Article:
Positional adjustment has always been a point of contention about WAR. While most understand the principle of positional adjustment, I doubt that anyone has really scrutinized the process behind the values for positional adjustment. The established values for positional adjustment were developed by Tom Tango using UZR data for players who switch positions over multiple years. He took some liberty with the numbers, and adjusted the values in relation to offensive value and his own intuition. I have always wondered why so few people questioned these values and accepted them as they are, so I decided to verify these values on a slightly different methodology.
The methodology is not as difficult as it seems at first glance. The data that follows are taken from 2003, the first season where both DRS and UZR are available, to 2013. The defensive rate stats used are DRS and UZR per 162 games, or 1458 innings. First, I will look at every combination of any two positions, excluding catcher. Next, I will look at all players who played both positions during a single season. Each player’s difference in defensive numbers at the two positions is weighed by the harmonic mean of their innings played at the two positions (I repeated the study weighing by the lesser of the innings played and the results remained almost identical). Each pair of positions created an equation such as CF – LF = 12.74. This means that players who played both CF and LF during a single season perform better in terms of DRS/UZR by 12.74 runs per 1458 innings in LF than CF on average, so the positional adjustment for CF should be 12.74 runs higher. After every pair of positions is completed, I perform a weighted linear regression with the weights being the total number of the harmonic mean of the innings between the two positions. This means that the difference for common position switches, such as LF and RF, are weighed much more heavily.
What are the results for my calculation on the positional adjustment compared to the established values?
The standard errors for the values calculated are around 2 runs.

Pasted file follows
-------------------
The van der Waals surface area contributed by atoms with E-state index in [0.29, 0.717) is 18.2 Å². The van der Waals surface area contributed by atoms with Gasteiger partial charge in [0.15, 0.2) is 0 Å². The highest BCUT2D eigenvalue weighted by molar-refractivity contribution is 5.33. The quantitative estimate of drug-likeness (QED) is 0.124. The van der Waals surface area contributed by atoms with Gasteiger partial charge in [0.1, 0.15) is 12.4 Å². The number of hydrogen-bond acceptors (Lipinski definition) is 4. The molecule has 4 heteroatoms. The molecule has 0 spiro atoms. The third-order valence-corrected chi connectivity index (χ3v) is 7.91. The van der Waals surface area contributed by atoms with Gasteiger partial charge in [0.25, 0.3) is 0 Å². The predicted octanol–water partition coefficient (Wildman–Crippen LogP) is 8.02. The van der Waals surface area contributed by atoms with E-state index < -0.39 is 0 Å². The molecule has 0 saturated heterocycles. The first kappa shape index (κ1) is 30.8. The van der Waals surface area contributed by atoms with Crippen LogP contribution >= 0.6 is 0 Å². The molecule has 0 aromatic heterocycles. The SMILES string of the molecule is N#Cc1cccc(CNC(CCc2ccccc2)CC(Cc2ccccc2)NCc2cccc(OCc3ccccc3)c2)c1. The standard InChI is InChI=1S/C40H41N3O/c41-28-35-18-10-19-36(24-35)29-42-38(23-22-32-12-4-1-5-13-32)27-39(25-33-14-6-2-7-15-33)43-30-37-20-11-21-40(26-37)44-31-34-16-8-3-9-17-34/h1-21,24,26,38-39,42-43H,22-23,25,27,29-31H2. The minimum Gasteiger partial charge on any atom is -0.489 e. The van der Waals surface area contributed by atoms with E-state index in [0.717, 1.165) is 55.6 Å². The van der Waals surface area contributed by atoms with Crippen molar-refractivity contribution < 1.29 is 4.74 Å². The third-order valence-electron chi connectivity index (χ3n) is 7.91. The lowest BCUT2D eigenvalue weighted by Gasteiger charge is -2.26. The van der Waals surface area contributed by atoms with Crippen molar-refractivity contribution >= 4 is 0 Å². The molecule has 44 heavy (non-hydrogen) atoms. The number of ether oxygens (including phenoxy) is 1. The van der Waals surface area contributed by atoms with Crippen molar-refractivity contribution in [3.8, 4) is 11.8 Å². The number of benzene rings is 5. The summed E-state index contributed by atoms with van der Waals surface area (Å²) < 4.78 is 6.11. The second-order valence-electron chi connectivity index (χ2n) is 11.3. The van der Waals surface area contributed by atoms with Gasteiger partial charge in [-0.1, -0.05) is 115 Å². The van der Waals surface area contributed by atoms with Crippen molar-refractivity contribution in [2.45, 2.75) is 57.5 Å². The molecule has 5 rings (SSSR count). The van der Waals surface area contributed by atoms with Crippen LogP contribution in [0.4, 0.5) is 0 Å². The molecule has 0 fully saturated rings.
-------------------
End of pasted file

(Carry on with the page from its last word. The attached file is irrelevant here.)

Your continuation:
Another question I have always had with the established positional adjustment values is that the values, even considering catcher and DH, do not add up to 0. I have adjusted the established values so that the positions excluding catchers and DH add up to 0, so we are comparing apples to apples.
What can we gather from the results?
Firstly, UZR and DRS differ only slightly in terms of the values, and the orders of the positional spectrum are identical. So where do they differ from the established values? The major difference is the order of CF and SS. While Tango had SS ahead of CF by 5 runs with CF getting the same value as 2B and 3B, my methodology has CF ahead of SS by about 4 runs and way ahead of the other infield positions. Another major difference is that RF and LF are much closer to the infield positions than established. All the outfield positions are undervalued and all the infield positions other than 1B are overvalued according to this methodology.
Some of this is attributed to the handedness issues addressed by Tango. While all players can play the outfield and 1B, the other infield positions are limited to right-handed players. He estimated this effect to add 3 runs to the infield positions other than 1B and to subtract 3 runs from the outfield positions. This conclusion is largely based on defensive stats of left-handed SS from the 19th century, so I don’t know if that can be trusted at all and decide to bypass the handedness issue.